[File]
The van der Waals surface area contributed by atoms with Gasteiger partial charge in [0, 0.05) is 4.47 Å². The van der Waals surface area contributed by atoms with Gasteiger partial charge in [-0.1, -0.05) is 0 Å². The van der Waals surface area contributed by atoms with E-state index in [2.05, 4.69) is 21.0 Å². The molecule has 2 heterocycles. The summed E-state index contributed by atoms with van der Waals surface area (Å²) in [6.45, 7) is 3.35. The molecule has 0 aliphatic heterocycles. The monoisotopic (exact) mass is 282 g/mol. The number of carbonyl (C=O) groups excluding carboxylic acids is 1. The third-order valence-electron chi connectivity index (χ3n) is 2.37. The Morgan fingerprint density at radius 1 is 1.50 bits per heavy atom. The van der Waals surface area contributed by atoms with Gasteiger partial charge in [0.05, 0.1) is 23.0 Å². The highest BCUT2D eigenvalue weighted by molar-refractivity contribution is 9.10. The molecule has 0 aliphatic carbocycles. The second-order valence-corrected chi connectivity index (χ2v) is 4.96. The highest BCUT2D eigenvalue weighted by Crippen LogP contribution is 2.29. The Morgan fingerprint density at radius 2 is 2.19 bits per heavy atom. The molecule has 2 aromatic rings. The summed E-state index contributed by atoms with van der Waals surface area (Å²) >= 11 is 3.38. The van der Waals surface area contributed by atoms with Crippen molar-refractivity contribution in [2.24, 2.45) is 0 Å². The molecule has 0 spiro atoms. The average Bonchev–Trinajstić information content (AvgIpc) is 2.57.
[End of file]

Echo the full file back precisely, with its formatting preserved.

The van der Waals surface area contributed by atoms with Gasteiger partial charge in [0, 0.05) is 4.47 Å². The van der Waals surface area contributed by atoms with Gasteiger partial charge in [-0.1, -0.05) is 0 Å². The van der Waals surface area contributed by atoms with E-state index in [2.05, 4.69) is 21.0 Å². The molecule has 2 heterocycles. The summed E-state index contributed by atoms with van der Waals surface area (Å²) in [6.45, 7) is 3.35. The molecule has 0 aliphatic heterocycles. The monoisotopic (exact) mass is 282 g/mol. The number of carbonyl (C=O) groups excluding carboxylic acids is 1. The third-order valence-electron chi connectivity index (χ3n) is 2.37. The Morgan fingerprint density at radius 1 is 1.50 bits per heavy atom. The van der Waals surface area contributed by atoms with Gasteiger partial charge in [0.05, 0.1) is 23.0 Å². The highest BCUT2D eigenvalue weighted by molar-refractivity contribution is 9.10. The molecule has 0 aliphatic carbocycles. The second-order valence-corrected chi connectivity index (χ2v) is 4.96. The highest BCUT2D eigenvalue weighted by Crippen LogP contribution is 2.29. The Morgan fingerprint density at radius 2 is 2.19 bits per heavy atom. The molecule has 2 aromatic rings. The summed E-state index contributed by atoms with van der Waals surface area (Å²) >= 11 is 3.38. The van der Waals surface area contributed by atoms with Crippen molar-refractivity contribution in [2.24, 2.45) is 0 Å². The molecule has 0 spiro atoms. The average Bonchev–Trinajstić information content (AvgIpc) is 2.57.